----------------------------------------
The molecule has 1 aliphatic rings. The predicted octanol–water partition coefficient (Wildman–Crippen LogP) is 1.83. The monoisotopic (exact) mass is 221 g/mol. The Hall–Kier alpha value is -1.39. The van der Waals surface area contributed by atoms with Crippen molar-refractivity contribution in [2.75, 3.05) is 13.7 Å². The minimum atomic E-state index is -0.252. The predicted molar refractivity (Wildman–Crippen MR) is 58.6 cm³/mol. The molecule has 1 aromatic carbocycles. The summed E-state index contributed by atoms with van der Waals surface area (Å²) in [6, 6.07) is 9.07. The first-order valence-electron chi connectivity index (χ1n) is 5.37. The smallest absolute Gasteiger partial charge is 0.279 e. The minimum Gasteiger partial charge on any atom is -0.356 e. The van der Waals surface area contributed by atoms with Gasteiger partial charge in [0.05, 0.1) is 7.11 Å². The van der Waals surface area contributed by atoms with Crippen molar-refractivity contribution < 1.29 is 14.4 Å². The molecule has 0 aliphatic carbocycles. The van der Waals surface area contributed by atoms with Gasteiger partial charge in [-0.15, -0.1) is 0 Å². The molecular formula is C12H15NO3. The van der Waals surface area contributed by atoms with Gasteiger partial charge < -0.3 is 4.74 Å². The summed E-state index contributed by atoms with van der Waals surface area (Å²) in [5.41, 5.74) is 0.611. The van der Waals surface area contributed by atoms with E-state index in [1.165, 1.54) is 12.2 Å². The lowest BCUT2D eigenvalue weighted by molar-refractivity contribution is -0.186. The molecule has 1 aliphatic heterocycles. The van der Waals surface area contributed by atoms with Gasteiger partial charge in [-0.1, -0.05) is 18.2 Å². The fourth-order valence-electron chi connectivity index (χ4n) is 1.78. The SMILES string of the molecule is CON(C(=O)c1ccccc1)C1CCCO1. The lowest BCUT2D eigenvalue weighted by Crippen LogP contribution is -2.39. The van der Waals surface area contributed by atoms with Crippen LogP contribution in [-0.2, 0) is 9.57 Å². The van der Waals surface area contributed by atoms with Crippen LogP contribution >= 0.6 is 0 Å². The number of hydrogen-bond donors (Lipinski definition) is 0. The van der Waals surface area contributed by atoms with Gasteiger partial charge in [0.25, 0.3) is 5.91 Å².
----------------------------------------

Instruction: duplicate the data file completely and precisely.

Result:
The molecule has 1 aliphatic rings. The predicted octanol–water partition coefficient (Wildman–Crippen LogP) is 1.83. The monoisotopic (exact) mass is 221 g/mol. The Hall–Kier alpha value is -1.39. The van der Waals surface area contributed by atoms with Crippen molar-refractivity contribution in [2.75, 3.05) is 13.7 Å². The minimum atomic E-state index is -0.252. The predicted molar refractivity (Wildman–Crippen MR) is 58.6 cm³/mol. The molecule has 1 aromatic carbocycles. The summed E-state index contributed by atoms with van der Waals surface area (Å²) in [6, 6.07) is 9.07. The first-order valence-electron chi connectivity index (χ1n) is 5.37. The smallest absolute Gasteiger partial charge is 0.279 e. The minimum Gasteiger partial charge on any atom is -0.356 e. The van der Waals surface area contributed by atoms with Gasteiger partial charge in [0.05, 0.1) is 7.11 Å². The van der Waals surface area contributed by atoms with Crippen molar-refractivity contribution < 1.29 is 14.4 Å². The molecule has 0 aliphatic carbocycles. The van der Waals surface area contributed by atoms with Gasteiger partial charge in [-0.15, -0.1) is 0 Å². The molecular formula is C12H15NO3. The van der Waals surface area contributed by atoms with Gasteiger partial charge < -0.3 is 4.74 Å². The summed E-state index contributed by atoms with van der Waals surface area (Å²) in [5.41, 5.74) is 0.611. The van der Waals surface area contributed by atoms with E-state index in [1.165, 1.54) is 12.2 Å². The lowest BCUT2D eigenvalue weighted by molar-refractivity contribution is -0.186. The molecule has 1 aliphatic heterocycles. The van der Waals surface area contributed by atoms with Gasteiger partial charge in [-0.1, -0.05) is 18.2 Å². The fourth-order valence-electron chi connectivity index (χ4n) is 1.78. The SMILES string of the molecule is CON(C(=O)c1ccccc1)C1CCCO1. The lowest BCUT2D eigenvalue weighted by Crippen LogP contribution is -2.39. The van der Waals surface area contributed by atoms with Crippen LogP contribution in [-0.2, 0) is 9.57 Å². The van der Waals surface area contributed by atoms with Crippen LogP contribution >= 0.6 is 0 Å². The number of hydrogen-bond donors (Lipinski definition) is 0. The van der Waals surface area contributed by atoms with Gasteiger partial charge in [0.25, 0.3) is 5.91 Å².